The alarm clock says “Go!” and I’m running and rushing. And my big girl, my tween, still needs help with her every part of her day.
The “fight” is part of the routine. I clap loud and sing (annoyingly) “It’s Time to Rise and Shine… and give God the glory-glory.” Then we engage in a tug-of-war with her blanket, and she wins. Later I help her in the washroom, I help her clean and brush her teeth and get dressed. For us, it is work. And all of it involves some fight.
There will be countless moments this like in a day, month, year, even lifetime. This morning I remember it’s something that just we share, this taking care, this striving and fighting just to do the day.
We’ve shared it since the beginning.
I can still see her, newly born, spiky black hair and big grey eyes. I’d laid her in my hospital bed after everyone had gone home. Her father was away fighting in the war. “It’s you and me, girl. Just you and me.”
She’s eleven now and wants to do more, but her body doesn’t always work the way it should. So the glass shatters and the apple juice spills on the table, her plate of wild rice-ketchup-and mayo concoction goes flying across the room. On hands and knees I clean. She efficiently wipes ketchup on the one pair of acceptable pants and in her clean hair.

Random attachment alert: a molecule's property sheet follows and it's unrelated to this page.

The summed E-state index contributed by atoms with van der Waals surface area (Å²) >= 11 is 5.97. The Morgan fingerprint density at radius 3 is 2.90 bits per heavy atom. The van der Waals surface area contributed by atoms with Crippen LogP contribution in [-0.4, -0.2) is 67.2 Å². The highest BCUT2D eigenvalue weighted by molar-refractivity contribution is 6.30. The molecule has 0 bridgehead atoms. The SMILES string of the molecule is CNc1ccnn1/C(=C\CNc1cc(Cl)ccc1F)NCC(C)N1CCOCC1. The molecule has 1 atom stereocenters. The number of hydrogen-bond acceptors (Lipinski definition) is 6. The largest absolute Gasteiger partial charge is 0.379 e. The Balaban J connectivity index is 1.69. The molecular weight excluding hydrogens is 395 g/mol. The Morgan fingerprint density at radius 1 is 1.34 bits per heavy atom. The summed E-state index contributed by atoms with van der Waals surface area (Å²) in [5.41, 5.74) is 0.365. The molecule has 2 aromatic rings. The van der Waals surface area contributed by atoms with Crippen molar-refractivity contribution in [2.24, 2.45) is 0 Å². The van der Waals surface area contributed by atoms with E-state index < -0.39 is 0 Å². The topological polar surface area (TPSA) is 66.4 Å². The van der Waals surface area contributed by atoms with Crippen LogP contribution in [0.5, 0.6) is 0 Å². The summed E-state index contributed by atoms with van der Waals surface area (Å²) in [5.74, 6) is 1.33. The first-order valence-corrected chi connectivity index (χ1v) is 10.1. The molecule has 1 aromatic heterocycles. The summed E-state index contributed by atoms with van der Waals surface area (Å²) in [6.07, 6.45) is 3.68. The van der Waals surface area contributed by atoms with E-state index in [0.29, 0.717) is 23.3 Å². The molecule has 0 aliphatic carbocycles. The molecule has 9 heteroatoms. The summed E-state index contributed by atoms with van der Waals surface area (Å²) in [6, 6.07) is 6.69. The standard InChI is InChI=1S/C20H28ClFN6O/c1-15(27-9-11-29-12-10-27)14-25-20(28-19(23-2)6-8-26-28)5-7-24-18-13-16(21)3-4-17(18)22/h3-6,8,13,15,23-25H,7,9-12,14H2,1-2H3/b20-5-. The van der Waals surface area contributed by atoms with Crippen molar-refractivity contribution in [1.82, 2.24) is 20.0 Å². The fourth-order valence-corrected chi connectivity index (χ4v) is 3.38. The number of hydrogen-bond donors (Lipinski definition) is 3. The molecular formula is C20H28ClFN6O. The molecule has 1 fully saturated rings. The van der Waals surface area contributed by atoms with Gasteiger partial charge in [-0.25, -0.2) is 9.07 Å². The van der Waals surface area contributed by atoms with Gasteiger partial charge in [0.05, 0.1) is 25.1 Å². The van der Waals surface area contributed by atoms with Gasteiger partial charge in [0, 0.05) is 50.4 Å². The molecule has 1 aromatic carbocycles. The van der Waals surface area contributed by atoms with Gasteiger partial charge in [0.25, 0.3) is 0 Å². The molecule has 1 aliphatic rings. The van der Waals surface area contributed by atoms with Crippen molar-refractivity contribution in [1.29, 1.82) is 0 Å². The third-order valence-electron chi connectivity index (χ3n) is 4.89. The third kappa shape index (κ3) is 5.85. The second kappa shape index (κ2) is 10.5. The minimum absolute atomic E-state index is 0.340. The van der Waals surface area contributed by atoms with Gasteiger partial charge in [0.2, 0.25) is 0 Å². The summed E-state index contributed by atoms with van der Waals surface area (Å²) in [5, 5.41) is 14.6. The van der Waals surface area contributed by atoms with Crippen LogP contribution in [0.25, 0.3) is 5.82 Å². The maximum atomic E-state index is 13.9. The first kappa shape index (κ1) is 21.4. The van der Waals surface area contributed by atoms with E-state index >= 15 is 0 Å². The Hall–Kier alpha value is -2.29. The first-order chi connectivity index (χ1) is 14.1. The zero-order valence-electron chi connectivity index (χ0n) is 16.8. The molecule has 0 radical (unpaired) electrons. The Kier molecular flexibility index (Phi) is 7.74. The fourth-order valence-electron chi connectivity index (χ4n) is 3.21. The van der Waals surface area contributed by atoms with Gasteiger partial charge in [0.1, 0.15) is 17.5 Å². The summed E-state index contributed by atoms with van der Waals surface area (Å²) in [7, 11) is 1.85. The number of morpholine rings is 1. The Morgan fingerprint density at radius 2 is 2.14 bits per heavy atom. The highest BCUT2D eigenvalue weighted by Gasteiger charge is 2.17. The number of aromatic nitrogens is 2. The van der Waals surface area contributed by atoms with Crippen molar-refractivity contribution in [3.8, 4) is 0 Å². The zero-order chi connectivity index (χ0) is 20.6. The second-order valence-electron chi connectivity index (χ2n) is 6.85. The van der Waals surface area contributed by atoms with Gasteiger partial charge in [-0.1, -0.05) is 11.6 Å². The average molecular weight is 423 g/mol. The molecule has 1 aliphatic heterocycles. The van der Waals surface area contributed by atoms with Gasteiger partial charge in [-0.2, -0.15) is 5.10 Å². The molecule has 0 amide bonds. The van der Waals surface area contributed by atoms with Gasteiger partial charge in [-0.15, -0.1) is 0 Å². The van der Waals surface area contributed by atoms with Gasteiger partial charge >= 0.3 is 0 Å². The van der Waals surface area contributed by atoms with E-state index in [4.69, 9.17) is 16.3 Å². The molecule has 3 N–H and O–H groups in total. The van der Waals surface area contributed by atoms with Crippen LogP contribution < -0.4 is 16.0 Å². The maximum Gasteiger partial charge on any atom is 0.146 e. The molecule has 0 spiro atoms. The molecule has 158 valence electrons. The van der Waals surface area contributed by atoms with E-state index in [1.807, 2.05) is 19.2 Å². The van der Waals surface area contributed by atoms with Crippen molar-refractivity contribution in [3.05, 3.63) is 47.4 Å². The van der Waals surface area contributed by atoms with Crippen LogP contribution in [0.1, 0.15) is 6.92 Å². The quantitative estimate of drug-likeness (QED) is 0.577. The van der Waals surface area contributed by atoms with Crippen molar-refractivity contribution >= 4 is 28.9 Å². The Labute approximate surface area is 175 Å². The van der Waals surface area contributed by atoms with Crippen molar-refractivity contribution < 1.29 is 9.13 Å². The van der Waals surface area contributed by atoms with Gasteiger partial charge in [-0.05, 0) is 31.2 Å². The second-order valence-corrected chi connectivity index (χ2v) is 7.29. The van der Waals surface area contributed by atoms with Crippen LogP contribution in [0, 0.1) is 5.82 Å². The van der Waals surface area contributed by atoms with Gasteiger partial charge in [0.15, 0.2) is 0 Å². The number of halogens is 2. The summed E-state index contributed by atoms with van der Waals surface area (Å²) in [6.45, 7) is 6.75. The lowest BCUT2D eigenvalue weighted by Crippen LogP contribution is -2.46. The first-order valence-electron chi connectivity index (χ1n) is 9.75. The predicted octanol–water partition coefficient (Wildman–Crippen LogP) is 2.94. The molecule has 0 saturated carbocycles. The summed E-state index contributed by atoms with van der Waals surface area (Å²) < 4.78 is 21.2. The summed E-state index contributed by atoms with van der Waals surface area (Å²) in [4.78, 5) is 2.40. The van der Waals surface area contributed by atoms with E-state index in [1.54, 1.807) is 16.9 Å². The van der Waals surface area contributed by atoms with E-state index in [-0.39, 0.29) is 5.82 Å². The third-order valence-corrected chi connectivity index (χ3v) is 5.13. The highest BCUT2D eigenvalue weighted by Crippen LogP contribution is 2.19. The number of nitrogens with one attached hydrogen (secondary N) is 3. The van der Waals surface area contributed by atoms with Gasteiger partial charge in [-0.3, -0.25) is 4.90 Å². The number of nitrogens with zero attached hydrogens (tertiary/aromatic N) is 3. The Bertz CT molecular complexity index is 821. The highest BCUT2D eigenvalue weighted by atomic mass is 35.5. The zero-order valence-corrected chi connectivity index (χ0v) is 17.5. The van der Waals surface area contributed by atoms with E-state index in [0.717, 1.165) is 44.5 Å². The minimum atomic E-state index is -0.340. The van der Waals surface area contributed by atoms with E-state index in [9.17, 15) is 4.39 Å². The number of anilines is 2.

She leans on me with every step, we body-walk into the world.
Sometimes it seems she needs help with so many, many things.
Sometimes I feel helpless to help her.
But I trust that she is helped.
Tonight I plop down on the couch next to her. Quietly, unexpectedly she gets my glasses and pushes them, upside down, onto my face. My shirt is somehow hiked up over my belly – I mean, my six-pack abs – and I’m too tired to care. She reaches out and gently pulls down my shirt. She does it with the sense of order that she does most everything.
But her tenderness goes into my heart. Without a sound she communicates, I got you, Mommy.
Joy invigorates, and I laugh. That I would be so perfectly cared for by the one I care for.
It’s one of those rare, precious moments that a word is not just in her heart and head, but in her mouth, spontaneous and clear. I already know the answer.
“Rhema, do you love me?”
The Lord is my strength and my shield; in Him my heart trusts, and I am helped. ~Psalm 28:7